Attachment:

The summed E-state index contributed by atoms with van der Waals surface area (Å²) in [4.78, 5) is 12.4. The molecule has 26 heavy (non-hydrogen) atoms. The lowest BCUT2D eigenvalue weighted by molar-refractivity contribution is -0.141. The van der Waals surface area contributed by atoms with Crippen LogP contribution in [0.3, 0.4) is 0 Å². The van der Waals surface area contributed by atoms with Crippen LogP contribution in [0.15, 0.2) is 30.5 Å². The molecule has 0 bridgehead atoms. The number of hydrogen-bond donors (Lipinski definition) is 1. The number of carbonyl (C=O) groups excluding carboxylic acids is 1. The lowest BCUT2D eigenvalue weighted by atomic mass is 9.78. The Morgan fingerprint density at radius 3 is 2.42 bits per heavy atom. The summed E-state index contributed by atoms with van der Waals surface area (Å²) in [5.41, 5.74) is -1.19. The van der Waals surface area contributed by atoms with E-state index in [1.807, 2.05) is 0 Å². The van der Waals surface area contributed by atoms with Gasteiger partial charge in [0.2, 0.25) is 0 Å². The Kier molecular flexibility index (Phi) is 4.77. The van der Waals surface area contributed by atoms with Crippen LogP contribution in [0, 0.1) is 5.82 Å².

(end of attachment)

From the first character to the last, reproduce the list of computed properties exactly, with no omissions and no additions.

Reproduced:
The summed E-state index contributed by atoms with van der Waals surface area (Å²) in [4.78, 5) is 12.4. The molecule has 26 heavy (non-hydrogen) atoms. The lowest BCUT2D eigenvalue weighted by molar-refractivity contribution is -0.141. The van der Waals surface area contributed by atoms with Crippen LogP contribution in [0.3, 0.4) is 0 Å². The van der Waals surface area contributed by atoms with Crippen LogP contribution in [0.15, 0.2) is 30.5 Å². The molecule has 0 bridgehead atoms. The number of hydrogen-bond donors (Lipinski definition) is 1. The number of carbonyl (C=O) groups excluding carboxylic acids is 1. The lowest BCUT2D eigenvalue weighted by atomic mass is 9.78. The Morgan fingerprint density at radius 3 is 2.42 bits per heavy atom. The summed E-state index contributed by atoms with van der Waals surface area (Å²) in [5.41, 5.74) is -1.19. The van der Waals surface area contributed by atoms with E-state index in [1.807, 2.05) is 0 Å². The van der Waals surface area contributed by atoms with Gasteiger partial charge in [0.2, 0.25) is 0 Å². The Kier molecular flexibility index (Phi) is 4.77. The van der Waals surface area contributed by atoms with Crippen LogP contribution in [0, 0.1) is 5.82 Å².